For oil, 50 is the new 40
By Waheed Abbas
Published: Sat 19 Aug 2017, 7:00 PM
Last updated: Tue 22 Aug 2017, 1:14 PM
Oil prices have been on the rise since mid-July, helped by Opec and non-Opec group members meeting held in the UAE to discuss ways to boost compliance with their output cutting pact and worsening situation in Venezuela as well some disappointing quarter results posted by some shale companies in the US. During the Abu Dhabi Opec meeting, the UAE, Iraq, Kazakhstan, and Malaysia all expressed their willingness to fully cooperate to achieve the goal of reaching full conformity. In addition, Saudi Arabia cut more than it needs in order to make up for countries that are underperforming.
Going forward, the oil price may not rally further due to projected increase in production from Opec and non-Opec producers, leaving crude to stay at $50-51 during the second-half of 2017 and 2018.
"We expect Brent to average around $51 per barrel in 2018 as we forecast increasing production from Middle East producers and non-Opec countries, like the US. This will help to push the oil market back into surplus, capping any price rallies," says Edward Bell, director, commodity research at Emirates NBD Research.
A note released by Emirates NBD Research earlier this month foresaw that Brent to average $50.25 per barrel for the rest of 2017 and $51 in 2018 and WTI to average $47.50for the rest of 2017 and $48.50 in 2018.
The Opec meeting held in Abu Dhabi last week has focused on trying to improve compliance with the existing production cut. Overall, Opec has had quite good levels of compliance but that has been on the back of Saudi Arabia cutting more than it needs to in order to make up for countries that are underperforming, he said. "But there are few actions that Opec as an institution can take to ensure compliance and if a major producer like Saudi Arabia raises output to punish others then it too suffers from lower prices."
Bell warned that any additional production cuts would most likely be self-defeating as any price gain would be capped by expectations of non-Opec producers filling the gap. Already the rally in oil prices since June as Opec discussed extending its deal into all of 2018 has created a more attractive hedging environment for US oil producers.
International Energy Agency said earlier this month that world oil demand will grow more than expected this year, helping to ease a global glut despite rising production from North America and weak Opec compliance with output cuts.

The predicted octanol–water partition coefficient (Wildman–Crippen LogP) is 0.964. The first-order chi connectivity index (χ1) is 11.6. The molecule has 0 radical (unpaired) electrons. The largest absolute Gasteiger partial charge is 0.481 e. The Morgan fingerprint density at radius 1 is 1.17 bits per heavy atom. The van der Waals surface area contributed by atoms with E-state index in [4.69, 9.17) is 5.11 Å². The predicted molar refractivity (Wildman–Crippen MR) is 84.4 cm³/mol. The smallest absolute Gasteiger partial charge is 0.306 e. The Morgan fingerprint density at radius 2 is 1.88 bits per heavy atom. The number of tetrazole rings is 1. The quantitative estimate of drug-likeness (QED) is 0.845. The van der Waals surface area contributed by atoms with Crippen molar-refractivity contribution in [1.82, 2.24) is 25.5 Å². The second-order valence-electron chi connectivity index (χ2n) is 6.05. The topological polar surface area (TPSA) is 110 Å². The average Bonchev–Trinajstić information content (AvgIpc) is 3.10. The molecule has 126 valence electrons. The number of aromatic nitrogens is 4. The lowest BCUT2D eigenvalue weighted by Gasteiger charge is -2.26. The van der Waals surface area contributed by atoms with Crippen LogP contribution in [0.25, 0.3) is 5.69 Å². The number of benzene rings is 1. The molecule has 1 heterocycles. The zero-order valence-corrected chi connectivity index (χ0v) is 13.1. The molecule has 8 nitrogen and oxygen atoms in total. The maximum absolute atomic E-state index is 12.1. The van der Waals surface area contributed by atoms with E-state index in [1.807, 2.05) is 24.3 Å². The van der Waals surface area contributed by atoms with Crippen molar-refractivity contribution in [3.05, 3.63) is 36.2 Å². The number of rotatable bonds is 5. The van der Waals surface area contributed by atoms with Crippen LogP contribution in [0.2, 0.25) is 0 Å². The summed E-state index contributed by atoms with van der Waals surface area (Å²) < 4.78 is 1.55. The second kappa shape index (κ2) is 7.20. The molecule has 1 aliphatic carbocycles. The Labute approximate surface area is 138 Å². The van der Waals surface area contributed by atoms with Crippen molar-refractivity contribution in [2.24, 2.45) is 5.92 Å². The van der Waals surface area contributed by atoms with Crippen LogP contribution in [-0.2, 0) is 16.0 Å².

It raised 2017 demand growth forecast to 1.5 million barrel per day (bpd) from 1.4 million bpd in its previous monthly report and said it expected demand to expand by a further 1.4 million bpd next year.
Opec earlier this month raised its collective oil output for the fourth a fourth-straight month in July. The group's output rose by 173,000 barrels a day to nearly 32.9 million barrels.
The brent was trading at 50.64 on Tuesday evening while WTI was at $47.50 a barrel.
Jameel Ahmad, vice-president of Market Research in FXTM, says ongoing oversupply issue in the market is still seen as the major catalyst behind any changes in valuation for the commodity.
Sharing his views on the commodity's outlook, Ahmad sees oil price not to fluctuate any higher than $55-$60 before the end of 2017.
"The reason for this is not due to any lack of effort from the side of Opec, but because of the changing dynamics of the oil industry as a whole. Quite simply, Opec no longer have majority control of the industry and it's going to require a significant amount of time for their current strategy to have the desired impact, in terms of a gradual improvement in the price of oil," Ahmad noted.
Although Opec, he said, is doing what it can to rebalance the ongoing oversupply in the market, the group is in such a position that investors always want something more. If Opec were to commit to deeper production cuts, this would have the impact on the market that potential buyers want to see, but it would also risk producers outside of the Opec/non-Opec group taking away further market share.
"What Opec are trying to do instead, is gradually regain market share and squeeze away external competitors who have contributed to the global oversupply," he concluded.
Edward Anderson, head of UK Sales at FxPro, also echoes other analysts views, saying dollar will average around $50 per barrel.
"As the global economy improves in 2017, demand for oil will increase and further increases in supply will likely keep price around $50 for the remainder of 2017 and into early 2018," he added.
David Martin, executive director at JP Morgan Chase, says Brent will average $50/b this quarter and $52/b next. Consequently, WTI price forecasts remain at $47/b and $49/b, respectively.
"On balance we see an increase in risks to both the upside, e.g., supply disruptions, trade embargoes and healthier demand growth; and to the downside, stronger Brazilian, Canadian, and Vietnamese supply estimates. The risks that conventional non-Opec production can continue to exceed our forecasts remains a substantial source of downside price risk to the base case scenario," he added.
JP Morgan said demand growth has accelerated in recent months, hence, it raised demand growth estimates to 1.40mbd year-on-year and 1.55mbpd year-on-year for 2017 and 2018, respectively.